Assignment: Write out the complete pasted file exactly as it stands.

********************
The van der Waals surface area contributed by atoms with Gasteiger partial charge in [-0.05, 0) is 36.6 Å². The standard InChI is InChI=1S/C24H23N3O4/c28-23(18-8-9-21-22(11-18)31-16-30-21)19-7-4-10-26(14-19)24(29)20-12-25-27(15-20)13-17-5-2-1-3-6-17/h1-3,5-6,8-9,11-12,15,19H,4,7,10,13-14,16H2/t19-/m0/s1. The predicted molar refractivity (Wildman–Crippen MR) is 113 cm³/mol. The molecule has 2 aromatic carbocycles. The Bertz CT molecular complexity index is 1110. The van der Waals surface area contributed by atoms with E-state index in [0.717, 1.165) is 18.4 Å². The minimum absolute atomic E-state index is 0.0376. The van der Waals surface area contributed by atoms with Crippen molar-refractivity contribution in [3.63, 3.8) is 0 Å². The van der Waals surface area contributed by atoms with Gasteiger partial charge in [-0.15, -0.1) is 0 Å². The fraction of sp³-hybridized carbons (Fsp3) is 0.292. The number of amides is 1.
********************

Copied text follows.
The van der Waals surface area contributed by atoms with Gasteiger partial charge in [-0.05, 0) is 36.6 Å². The standard InChI is InChI=1S/C24H23N3O4/c28-23(18-8-9-21-22(11-18)31-16-30-21)19-7-4-10-26(14-19)24(29)20-12-25-27(15-20)13-17-5-2-1-3-6-17/h1-3,5-6,8-9,11-12,15,19H,4,7,10,13-14,16H2/t19-/m0/s1. The predicted molar refractivity (Wildman–Crippen MR) is 113 cm³/mol. The molecule has 2 aromatic carbocycles. The Bertz CT molecular complexity index is 1110. The van der Waals surface area contributed by atoms with E-state index in [0.717, 1.165) is 18.4 Å². The minimum absolute atomic E-state index is 0.0376. The van der Waals surface area contributed by atoms with Crippen molar-refractivity contribution in [3.63, 3.8) is 0 Å². The van der Waals surface area contributed by atoms with Gasteiger partial charge in [-0.15, -0.1) is 0 Å². The fraction of sp³-hybridized carbons (Fsp3) is 0.292. The number of amides is 1.